English Courses

    English 1 (Honors)
    English 1 (Advanced Honors)
    English 2 (Honors)
    English 2 (Advanced Honors)
    English 3 (Honors)
    AP English Language and Composition
    Journalism: Yearbook
    Journalism: Newspaper
    Creative Writing: Literary Magazine
    Holocaust Literature and Film
    AP English Literature and Composition
    English 4 / Contemporary Literature (H)
    English 4 / Digital Writing (H)
    English 4 / Mystery and Detective Literature (H)
    English 4 / Southern Literature (H)
    English 4 / World of Short Story (H)

  • Math

    Dept. Chair, Katy Gimbel

    The Maclay School Mathematics Department seeks to provide students with the knowledge, understanding, and critical thinking skills to be successful in the future, both in the classroom and in life.  Teaching methods account for different learning styles of students and stress analyzing, organizing, and exploring various methods of problem solving with the goal of strengthening all students’ problem solving skills.  Exploratory learning, cooperative learning, and activity based learning are employed to aid in the transfer of mathematical concepts, as well as drill and practice to reinforce mathematical foundations.  Students of all levels are encouraged to share and work cooperatively which serves to bolster self- confidence in their abilities. The Maclay School Mathematics Department strives to hone mathematical literacy and to prepare students for the 21st century.

    Math Courses

    Algebra 1 
    Algebra 1 (H) 
    Geometry 
    Geometry (H) 
    Algebra 2 
    Algebra 2 (H) 
    Algebra 2 (Pre-AP) 
    Pre-College Algebra
    College Algebra 
    Precalculus / Trigonometry (Pre-AP) 
    Probability, Statistics and Data Analysis 
    AP Statistics 
    AP Calculus AB 
    AP Calculus BC 

  • Science

    Dept. Chair, Matt Schnippert

    The Maclay Upper School Science Department is dedicated to providing each student with a solid foundation in understanding the structure and function of the universe around them, the organisms with which they share the world, and the atoms which make it all up.

    Philosophy:

    The Maclay Upper School Science Department provides a well-rounded science education by ensuring that each student graduates with at least a foundation in the three main areas of science – biology, chemistry, and physics. Our student-centered approach seeks to ensure each student is able to develop to the fullest extent.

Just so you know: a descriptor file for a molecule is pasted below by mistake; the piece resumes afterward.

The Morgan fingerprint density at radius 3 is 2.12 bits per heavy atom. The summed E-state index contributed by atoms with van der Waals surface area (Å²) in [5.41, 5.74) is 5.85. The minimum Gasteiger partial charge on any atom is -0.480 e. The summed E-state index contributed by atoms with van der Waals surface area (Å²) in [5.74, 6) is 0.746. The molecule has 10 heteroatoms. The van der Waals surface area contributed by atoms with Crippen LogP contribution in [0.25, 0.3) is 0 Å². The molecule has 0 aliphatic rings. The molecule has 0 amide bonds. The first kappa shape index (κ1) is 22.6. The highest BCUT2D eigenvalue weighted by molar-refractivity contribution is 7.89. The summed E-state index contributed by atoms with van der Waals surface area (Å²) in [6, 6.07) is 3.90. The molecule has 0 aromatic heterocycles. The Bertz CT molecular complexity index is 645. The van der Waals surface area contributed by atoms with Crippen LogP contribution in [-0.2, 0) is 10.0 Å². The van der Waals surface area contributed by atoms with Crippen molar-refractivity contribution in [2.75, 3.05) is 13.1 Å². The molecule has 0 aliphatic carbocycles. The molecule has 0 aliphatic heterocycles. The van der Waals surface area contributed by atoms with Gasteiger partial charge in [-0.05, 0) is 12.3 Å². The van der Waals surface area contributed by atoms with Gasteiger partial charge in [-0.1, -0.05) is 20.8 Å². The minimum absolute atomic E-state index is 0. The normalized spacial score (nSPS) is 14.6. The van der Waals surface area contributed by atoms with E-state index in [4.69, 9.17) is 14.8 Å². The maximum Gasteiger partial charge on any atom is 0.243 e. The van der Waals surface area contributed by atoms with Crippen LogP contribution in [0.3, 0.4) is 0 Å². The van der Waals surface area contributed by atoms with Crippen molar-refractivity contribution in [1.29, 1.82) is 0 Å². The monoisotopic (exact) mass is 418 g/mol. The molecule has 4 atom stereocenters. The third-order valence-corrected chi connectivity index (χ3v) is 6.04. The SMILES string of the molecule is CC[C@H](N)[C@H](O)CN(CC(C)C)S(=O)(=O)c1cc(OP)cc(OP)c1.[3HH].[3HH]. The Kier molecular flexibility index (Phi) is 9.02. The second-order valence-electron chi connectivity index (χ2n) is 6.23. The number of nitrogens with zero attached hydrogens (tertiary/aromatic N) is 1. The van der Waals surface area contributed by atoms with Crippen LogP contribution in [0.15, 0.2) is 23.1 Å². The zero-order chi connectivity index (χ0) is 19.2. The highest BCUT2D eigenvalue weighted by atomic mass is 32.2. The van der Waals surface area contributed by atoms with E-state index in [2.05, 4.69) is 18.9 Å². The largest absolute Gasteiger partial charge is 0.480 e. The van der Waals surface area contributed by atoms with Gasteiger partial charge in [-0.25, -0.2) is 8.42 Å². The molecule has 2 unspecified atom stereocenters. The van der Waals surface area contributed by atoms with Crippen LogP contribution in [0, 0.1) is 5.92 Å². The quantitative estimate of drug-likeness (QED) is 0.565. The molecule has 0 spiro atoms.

Our purpose is:

    • To ensure students receive a sufficient challenge to grow while giving them the support needed to ensure they succeed.
    • To provide students not only the facts and data currently known to scientists, but also the skills needed to evaluate future claims.
    • To push students out of their comfort zone by exposing them to new ideas and new concepts.
    • To challenge students’ preexisting ideas and misconceptions and teach them how to evaluate their knowledge.
    • To use the experience and wisdom of our faculty to help students to discover their own passions.
    • To produce scientifically-literate life-long learners with the curiosity to continue expanding their knowledge long after they have left our classrooms.

  • History

    Dept. Chair, Paul Berk

    The Social Studies Department seeks to develop students to become active, discerning learners, who are more aware of history, geography, global politics, and world cultures, with special attention given to the study of American values as part of an international context.  The department places a great emphasis on character development, and challenges students to aspire to positions of leadership in the school and the greater community.  High school students are given the opportunity to take extensive elective courses, which allows them to examine the inter-relatedness of historical themes and their connection to the present. The diversity of course electives in different world regions and philosophies also promotes a better multicultural understanding of history.  The department strives to use the community as a resource, and technology is incorporated as a means of investigation and analysis.  Instruction is presented in a wide of variety of techniques to enhance learning and foster student interest. The department believes in developing reading, writing skills and higher order historical thinking skills that will be needed to be successful in the future. The Advanced Placement electives allow for accelerated learning opportunities in the upper school. 

     
    History Courses
    Honors World Civilization 
    Pre-AP Advanced History Methods 
    Honors Modern World History 
    AP European History 
    Honors United States History 
    AP United States History 
    AP World History 
    Honors Modern U.S. History
    Honors Economics with Financial Literacy 
    AP Microeconomics 
    AP Macroeconomics 
    Introduction to Psychology 
    Abnormal Psychology 
    AP Psychology 
    The 1980's 
    World War II 
    Civil War 
    World Religions 
    AP Government and Politics: US 
    Risk and Rewards / Run a Business

  • World Language

    Interim Dept. Chair, Pru Sloderbeck

    The goal of the World Language Department is for your child to be successful academically and to be able to take advantages of the opportunities offered in today’s growing global community.

    Spanish, French, and Latin are offered at Maclay. Two consecutive years of a foreign language are required for graduation. It is strongly recommended that students take additional levels, and many continue through AP.  In addition, students may take more than one language.